Composed for Robert Childs and the Foden's Band, this work sets out, in sentiment, to imitate Benjamin Britten's, The Young Person's Guide to the Orchestra. The music takes inspiration from the life and works of Henry Purcell - a composer synonymous with brass through his compositions for the court. It features every section of the brass band in a variety of styles, in anticipation of a triumphant Fugue.I - Pride & Prejudice: In much the same way as Britten's ‘Young Person's Guide' the work begins with Purcell's famous Rondeau, music used in several period screen settings, including the adaptation of Jane Austen's beloved novel, Pride & Prejudice.II - Devil's Acre refers to Purcell's birthplace, Westminster and showcases devilish technique from the cornet section.III - The Royal Organist features the horn section, and whilst the music takes its inspiration from Purcell's Te Deum, its title comes from a painting at Westminster Abbey, where Purcell himself was organist for many years.IV - "Full Fathom Five" features the virtuosity and range of the euphonium and baritone section and takes its title from music Purcell wrote for Shakespeare's play, The Tempest. It is a catchphrase deriving from a verse passage, beginning with those words, during a storm and shipwreck, where the water is about 30 feet (five fathoms) deep.V - Remember Me is the subtitle of Dido's Lament from Dido and Aeneas - Purcell's first opera. Here the trombones and basses remember Purcell, who passed away at the young age of 36.VI - That Blessed Place is reflective and takes its title from Purcell's epitaph at Westminster, which reads: "Here lies Henry Purcell Esq., who left this life and is gone to that Blessed Place where only His harmony can be exceeded."VII - Celebration takes the form of a Fugue and eventually brings the music to a close in much the same way as it started, with a grand reprise of Purcell's famous Rondeau.

    Estimated delivery 3-5 days
  • £32.00

    Cityscapes (Score only) - Stephen Bulla

    The music of Cityscapes intends to parallel the impressions, sights, and sounds of a modern city to what a painter might convey with a landscape portrait. 'Morning Scene - Awakening': the quiet solitude of a sunrise, birdsong, and empty streets can betray the crowded jungle of city life. These are the last moments of sleep before the alarm goes off and the coffee goes on. 'Faces in Motion': The pavements come alive, streets fill with cars, office buildings open, the rush hour is on - and everyone is late! 'Museum Visit': To step into a museum is to visit another world. Looking at what we've been and where we've been, there's always a sense of awe at how much has gone before; and the realisation of how much there is yet to come... 'Nightlife': After hours is not the time to slow down, for the city never really sleeps. Nightclubs open, and the jazz circuit is alive with swinging sounds. This is the soul of the city. Duration: 12:00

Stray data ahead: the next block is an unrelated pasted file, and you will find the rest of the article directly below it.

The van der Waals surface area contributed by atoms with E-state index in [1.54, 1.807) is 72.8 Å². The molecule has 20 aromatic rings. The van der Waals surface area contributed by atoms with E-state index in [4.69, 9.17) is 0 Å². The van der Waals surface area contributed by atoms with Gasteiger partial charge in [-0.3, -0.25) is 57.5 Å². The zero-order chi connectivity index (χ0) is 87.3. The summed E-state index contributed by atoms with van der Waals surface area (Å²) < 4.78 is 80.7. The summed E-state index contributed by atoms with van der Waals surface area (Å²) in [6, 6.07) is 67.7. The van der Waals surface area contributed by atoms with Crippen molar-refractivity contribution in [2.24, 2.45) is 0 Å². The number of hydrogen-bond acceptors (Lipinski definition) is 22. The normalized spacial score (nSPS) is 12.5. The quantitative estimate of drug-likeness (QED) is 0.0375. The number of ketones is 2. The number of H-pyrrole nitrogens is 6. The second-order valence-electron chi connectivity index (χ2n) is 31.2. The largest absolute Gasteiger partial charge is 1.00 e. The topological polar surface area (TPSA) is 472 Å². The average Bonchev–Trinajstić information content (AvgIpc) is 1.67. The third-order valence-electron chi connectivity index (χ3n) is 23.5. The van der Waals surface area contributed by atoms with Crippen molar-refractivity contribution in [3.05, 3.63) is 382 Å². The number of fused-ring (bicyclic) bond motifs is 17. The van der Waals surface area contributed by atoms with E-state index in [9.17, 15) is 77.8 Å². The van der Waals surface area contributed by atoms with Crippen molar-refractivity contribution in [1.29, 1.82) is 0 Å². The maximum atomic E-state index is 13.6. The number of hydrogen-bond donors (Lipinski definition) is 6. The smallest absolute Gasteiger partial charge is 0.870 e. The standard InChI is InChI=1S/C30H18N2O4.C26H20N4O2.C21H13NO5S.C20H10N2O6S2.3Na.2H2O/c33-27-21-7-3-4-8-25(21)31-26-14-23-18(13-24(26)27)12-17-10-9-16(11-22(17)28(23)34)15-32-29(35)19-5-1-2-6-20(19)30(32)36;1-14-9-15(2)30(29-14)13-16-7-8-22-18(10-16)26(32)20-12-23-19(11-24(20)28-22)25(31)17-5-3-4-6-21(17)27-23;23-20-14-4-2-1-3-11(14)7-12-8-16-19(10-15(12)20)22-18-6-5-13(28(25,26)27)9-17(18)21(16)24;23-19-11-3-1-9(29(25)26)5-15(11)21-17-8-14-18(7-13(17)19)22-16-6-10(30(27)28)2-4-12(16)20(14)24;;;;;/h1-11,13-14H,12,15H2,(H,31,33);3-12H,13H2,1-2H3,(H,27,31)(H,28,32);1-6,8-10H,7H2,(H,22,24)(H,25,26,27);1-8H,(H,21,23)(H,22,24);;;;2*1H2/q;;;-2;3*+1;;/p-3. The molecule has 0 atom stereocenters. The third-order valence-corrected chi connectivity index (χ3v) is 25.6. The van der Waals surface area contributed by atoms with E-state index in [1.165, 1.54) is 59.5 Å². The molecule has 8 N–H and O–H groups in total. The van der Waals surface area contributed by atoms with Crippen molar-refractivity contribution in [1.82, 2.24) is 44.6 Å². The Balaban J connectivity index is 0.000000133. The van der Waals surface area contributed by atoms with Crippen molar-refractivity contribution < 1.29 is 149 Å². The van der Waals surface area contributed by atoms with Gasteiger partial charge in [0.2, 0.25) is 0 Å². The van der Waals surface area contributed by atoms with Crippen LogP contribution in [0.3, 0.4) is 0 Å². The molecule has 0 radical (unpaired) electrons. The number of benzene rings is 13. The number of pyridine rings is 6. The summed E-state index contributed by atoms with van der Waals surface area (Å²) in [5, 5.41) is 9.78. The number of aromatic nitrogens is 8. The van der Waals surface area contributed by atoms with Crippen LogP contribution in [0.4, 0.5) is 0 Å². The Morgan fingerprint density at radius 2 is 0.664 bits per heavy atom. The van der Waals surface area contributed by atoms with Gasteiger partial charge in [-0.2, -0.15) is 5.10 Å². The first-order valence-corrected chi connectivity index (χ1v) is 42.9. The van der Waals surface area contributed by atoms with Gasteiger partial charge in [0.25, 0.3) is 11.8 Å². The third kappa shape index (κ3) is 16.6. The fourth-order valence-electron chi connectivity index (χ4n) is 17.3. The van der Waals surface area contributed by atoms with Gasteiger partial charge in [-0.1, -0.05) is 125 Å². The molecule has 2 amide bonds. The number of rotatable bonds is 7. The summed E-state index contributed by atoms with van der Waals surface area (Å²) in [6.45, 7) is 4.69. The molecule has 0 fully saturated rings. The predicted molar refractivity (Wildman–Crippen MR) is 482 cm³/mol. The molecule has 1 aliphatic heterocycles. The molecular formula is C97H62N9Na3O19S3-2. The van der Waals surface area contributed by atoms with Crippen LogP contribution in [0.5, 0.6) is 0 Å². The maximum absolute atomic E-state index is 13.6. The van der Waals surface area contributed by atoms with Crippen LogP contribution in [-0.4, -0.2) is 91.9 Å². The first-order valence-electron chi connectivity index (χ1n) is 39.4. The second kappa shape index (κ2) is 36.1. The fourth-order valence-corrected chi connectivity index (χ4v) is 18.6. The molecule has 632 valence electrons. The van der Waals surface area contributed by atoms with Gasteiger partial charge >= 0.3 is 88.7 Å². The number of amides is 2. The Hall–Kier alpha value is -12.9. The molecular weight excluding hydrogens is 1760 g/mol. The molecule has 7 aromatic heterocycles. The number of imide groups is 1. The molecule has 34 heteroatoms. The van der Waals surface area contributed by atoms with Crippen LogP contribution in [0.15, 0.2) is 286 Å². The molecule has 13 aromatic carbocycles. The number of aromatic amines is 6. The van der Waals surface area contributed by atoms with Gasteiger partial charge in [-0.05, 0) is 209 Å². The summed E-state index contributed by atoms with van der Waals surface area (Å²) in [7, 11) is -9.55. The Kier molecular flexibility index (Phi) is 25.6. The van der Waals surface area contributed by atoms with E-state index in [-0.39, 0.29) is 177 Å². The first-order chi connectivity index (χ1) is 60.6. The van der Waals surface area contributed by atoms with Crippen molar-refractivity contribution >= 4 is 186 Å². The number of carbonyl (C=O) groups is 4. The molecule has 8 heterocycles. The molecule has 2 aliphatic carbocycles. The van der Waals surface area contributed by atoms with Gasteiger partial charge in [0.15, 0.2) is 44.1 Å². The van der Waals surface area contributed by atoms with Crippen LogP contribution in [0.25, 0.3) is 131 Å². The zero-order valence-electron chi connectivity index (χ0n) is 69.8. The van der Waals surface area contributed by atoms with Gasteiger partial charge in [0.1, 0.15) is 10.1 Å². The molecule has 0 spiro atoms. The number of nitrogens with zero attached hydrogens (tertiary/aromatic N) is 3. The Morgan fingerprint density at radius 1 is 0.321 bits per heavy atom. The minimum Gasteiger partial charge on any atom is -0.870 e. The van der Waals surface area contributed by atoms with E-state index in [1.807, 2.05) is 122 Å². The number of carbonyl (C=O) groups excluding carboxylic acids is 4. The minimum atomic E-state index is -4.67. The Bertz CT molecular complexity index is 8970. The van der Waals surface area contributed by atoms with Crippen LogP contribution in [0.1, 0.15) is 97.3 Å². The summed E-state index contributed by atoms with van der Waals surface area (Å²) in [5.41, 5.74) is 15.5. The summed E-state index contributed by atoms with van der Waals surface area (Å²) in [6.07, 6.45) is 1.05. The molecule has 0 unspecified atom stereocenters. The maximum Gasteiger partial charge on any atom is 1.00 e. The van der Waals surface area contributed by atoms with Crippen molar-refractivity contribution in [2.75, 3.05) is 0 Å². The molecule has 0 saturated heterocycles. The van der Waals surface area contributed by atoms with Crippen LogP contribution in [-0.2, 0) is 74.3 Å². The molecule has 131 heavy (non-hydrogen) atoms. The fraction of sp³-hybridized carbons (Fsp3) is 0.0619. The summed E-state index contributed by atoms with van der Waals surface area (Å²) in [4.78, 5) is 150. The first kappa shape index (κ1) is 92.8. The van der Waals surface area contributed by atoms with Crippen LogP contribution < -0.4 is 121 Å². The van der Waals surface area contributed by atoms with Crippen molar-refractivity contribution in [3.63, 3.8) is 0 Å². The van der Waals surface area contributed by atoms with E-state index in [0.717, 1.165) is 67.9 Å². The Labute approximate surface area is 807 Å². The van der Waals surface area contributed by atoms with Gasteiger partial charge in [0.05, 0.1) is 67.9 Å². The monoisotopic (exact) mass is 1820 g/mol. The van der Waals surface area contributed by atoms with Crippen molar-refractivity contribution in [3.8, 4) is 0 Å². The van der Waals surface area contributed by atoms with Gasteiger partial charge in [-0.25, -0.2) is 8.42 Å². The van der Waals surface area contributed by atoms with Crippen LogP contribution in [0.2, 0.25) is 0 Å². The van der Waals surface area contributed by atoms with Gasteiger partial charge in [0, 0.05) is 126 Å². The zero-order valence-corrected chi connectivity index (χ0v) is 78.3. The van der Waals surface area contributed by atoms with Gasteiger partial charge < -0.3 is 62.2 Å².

Estimated delivery 7-10 days
  • £42.00

    Cityscapes (Parts only) - Stephen Bulla

    The music of Cityscapes intends to parallel the impressions, sights, and sounds of a modern city to what a painter might convey with a landscape portrait. 'Morning Scene - Awakening': the quiet solitude of a sunrise, birdsong, and empty streets can betray the crowded jungle of city life. These are the last moments of sleep before the alarm goes off and the coffee goes on. 'Faces in Motion': The pavements come alive, streets fill with cars, office buildings open, the rush hour is on - and everyone is late! 'Museum Visit': To step into a museum is to visit another world. Looking at what we've been and where we've been, there's always a sense of awe at how much has gone before; and the realisation of how much there is yet to come... 'Nightlife': After hours is not the time to slow down, for the city never really sleeps. Nightclubs open, and the jazz circuit is alive with swinging sounds. This is the soul of the city. Duration: 12:00

    Estimated delivery 7-10 days